Saturday, March 13, 2010

Stealth Philanthrocapitalism? New World Bank "Game" Raises Concerns

A few days ago, a friend of mine sent me a link to a educational web based "computer game" called Urgent: Evoke. The game is produced by the World Bank's educational arm, the World Bank Institute. I've always been interested in the pedagogical potential of computer games, so I decided to check it out.

The first thing that struck me was that Urgent: Evoke is not actually a computer game, at least not in the conventional sense of the term. Computer games usually immerse the player in some sort of virtual world; Urgent: Evoke does not do this (or, at least, it certainly doesn't do it effectively). Instead, Urgent: Evoke draws students' attention to current social problems and offers them points for completing "missions" that are focused on analyzing and solving these problems. In short, Urgent: Evoke isn't a computer game at all. It's a web based curriculum with a reward scheme attached to it.

This highlights another important question: if Urgent: Evoke is a web-based curriculum, what are its intended goals? Ostensibly, Urgent: Evoke is supposed to raise awareness of social problems and galvanize students to work toward solutions. However, a quick inspection of the "game" reveals that the purpose of the game is to extol the virtues of a variety of philanthrocapitalism called "social entrepreneurship." Philanthrocapitalism, to put it bluntly, is basically the idea that one can do good and promote capitalist solutions at the same time.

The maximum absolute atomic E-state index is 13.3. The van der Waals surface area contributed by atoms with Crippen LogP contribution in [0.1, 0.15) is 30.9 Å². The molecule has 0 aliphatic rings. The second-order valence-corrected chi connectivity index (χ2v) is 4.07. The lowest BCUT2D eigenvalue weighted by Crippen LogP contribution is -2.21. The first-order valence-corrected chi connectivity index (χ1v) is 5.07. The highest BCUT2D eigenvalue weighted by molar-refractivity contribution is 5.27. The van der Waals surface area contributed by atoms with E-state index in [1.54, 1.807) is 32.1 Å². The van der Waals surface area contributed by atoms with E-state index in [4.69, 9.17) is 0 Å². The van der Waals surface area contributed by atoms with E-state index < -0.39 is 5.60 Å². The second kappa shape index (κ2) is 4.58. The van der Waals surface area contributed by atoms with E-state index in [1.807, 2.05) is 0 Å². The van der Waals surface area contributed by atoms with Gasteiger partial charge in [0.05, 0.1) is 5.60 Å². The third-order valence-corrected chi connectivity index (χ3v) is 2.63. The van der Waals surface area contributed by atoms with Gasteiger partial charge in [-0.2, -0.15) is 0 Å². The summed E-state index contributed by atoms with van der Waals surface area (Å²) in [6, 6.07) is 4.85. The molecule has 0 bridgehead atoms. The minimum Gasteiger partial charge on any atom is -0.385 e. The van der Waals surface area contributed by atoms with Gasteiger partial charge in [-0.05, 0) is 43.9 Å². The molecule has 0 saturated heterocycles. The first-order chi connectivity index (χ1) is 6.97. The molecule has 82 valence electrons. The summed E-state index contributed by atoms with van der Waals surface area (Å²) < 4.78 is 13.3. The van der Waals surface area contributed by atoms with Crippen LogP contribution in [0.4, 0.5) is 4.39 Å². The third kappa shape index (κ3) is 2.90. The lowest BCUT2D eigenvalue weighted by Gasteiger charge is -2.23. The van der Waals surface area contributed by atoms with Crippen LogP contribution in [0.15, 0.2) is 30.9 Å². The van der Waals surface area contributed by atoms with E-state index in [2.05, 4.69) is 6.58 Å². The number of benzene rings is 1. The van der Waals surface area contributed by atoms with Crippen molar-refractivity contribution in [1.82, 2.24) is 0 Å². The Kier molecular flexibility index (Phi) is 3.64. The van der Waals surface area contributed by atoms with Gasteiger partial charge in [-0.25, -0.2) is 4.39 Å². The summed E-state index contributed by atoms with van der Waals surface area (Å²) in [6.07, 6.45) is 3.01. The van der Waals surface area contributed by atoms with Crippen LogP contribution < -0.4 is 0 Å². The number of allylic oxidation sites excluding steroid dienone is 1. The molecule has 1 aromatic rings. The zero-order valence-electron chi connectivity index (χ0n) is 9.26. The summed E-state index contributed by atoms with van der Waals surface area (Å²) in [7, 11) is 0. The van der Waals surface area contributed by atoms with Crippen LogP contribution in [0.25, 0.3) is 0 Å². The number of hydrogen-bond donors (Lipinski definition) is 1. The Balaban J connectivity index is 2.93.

The curriculum opens with a cartoon that introduces students to the Urgent: Evoke team. In the first episode of the cartoon, the team, a group of technocratic superheroes, is preparing to swoop in to solve a food shortage that is facing Tokyo (you can click on the cartoons for a closer look).

In this panel, one of the social change superheroes is talking on his cellphone. He comments, "I think we'd better move fast before someone else corners the market in Tokyo." He adds, "...once we show the world the enterprise potential, we'll be fighting for a slice." This food shortage is a social problem with moneymaking possibilities!

This conversation is continued in the next panel:

As our World Bank hero gets ready to climb into his helicopter, he remarks, "Feed the people, clean the air, cool the climate...and make a few dollars in the process." The social entrepreneurship dream is thus nicely summed up.

After the students are finished reading the first episode of the cartoon, they are invited to join the Urgent: Evoke "team" and complete a series of "missions." In the first mission, the students are assigned to discover the "secrets of social innovation." The 33 secrets include the following notable insights:

Tip #3: Embrace market mechanisms (Giving stuff away rarely works as well as selling it.)

Tip #19: Think like a child. Children have no limit to their thinking.

Tip #26: Keep learning from your customers.

Once they have mastered these recondite secrets of social change, the students are assigned to choose a real-life "social innovation hero" to shadow. Shadowing, in this instance, means following the "hero" on Twitter or friending them on Facebook. The student could, for example, choose to shadow Nigel Waller, who heroically sells cellular phones to people who earn less than $2/day.